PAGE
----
Becca Stevens: Loving Our Enemies Is Our Saving Grace


Walking through the woods in winter, it is easy to spot mistletoe. It sits in splendor on lofty branches high in an elm's canopy. After all the leaves have fallen and the woods have turned to grey, the mistletoe offers white berries and shiny green leaves like a Siren's song to those wandering beneath her. It is no wonder that all kinds of myths and legends have been written about mistletoe. Mysterious and vulnerable, she hovers above in glory offering plenty of room for those of us below her to judge her - both for her beauty and her poison. People have shot mistletoe down with BB guns and climbed dangerously high just to capture her twigs. Bound in ribbon and tied under a doorway, she emboldens those who stand beneath her to await a kiss. One legend declares that the dangerous fruit of mistletoe was used to poison the arrow of an enemy of the goddess of love in order to kill her son. Weeping tears on the deadly arrow, the goddess cast a spell over mistletoe promising all who passed beneath her to be given a kiss.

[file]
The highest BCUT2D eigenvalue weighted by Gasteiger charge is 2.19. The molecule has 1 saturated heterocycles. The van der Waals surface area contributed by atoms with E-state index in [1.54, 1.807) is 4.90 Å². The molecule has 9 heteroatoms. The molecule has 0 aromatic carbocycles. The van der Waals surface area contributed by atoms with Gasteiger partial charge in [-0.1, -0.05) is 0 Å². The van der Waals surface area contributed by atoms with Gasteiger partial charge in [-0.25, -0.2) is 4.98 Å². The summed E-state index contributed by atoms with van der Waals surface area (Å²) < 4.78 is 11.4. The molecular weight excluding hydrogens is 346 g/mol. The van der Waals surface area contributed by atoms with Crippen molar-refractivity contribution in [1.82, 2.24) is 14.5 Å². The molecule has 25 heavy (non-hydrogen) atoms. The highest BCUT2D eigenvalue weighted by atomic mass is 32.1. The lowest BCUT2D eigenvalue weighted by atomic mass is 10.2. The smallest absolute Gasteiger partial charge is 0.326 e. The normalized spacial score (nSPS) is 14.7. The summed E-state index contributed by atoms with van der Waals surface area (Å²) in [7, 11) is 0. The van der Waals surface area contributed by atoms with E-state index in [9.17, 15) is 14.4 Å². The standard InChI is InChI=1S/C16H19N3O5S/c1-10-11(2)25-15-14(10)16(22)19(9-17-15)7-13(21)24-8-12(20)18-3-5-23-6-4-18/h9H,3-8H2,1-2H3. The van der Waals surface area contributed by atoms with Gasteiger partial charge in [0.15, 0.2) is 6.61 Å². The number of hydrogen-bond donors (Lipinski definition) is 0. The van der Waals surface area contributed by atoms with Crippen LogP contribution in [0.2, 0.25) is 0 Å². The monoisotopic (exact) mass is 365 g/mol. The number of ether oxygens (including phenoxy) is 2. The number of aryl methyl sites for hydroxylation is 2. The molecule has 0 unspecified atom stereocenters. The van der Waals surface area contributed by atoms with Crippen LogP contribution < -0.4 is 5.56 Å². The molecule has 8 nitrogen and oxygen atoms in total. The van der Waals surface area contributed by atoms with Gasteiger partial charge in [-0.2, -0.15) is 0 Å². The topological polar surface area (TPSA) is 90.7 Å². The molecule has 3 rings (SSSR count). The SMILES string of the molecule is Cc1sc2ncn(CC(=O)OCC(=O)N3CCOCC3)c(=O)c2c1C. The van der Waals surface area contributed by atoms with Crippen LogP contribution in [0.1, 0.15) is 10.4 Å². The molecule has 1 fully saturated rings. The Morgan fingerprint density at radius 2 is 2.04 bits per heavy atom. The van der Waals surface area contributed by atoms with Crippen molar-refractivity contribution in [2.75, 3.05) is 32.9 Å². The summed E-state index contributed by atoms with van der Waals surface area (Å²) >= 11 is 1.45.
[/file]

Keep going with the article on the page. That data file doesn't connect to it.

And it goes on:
Mistletoe is a good symbol for the absorption that we give an enemy. We build enemies into mythical proportions, then lose sight of the path. Maybe, we think, if we could control our enemies similar to the way we treat mistletoe - cut them down, bind them, or use them for our own purpose - maybe, just maybe, we will gain control of our lives and have the power we think we deserve. Enemies draw us in, and we create myths about them to warrant our contempt. By giving so much power to an enemy, we create legends, give them space in our minds, and allow them to even step into our sacred dream world. When our enemies become our focus, they can obscure our path so we can't see the tree for the proverbial mistletoe and surely lose site of the forest. Walking through the woods, we can always find mistletoe atop oaks, pines, and elms. By viewing and loving mistletoe as part of creation, we can honor it for what it is. We can turn our eyes back to the path in front of us and not be blind to all the amazing gifts of the woods. Mistletoe reminds us that by loving each and every part of creation, both the good and the bad, we are able to keep walking down a sacred path. Loving our enemies is our saving grace.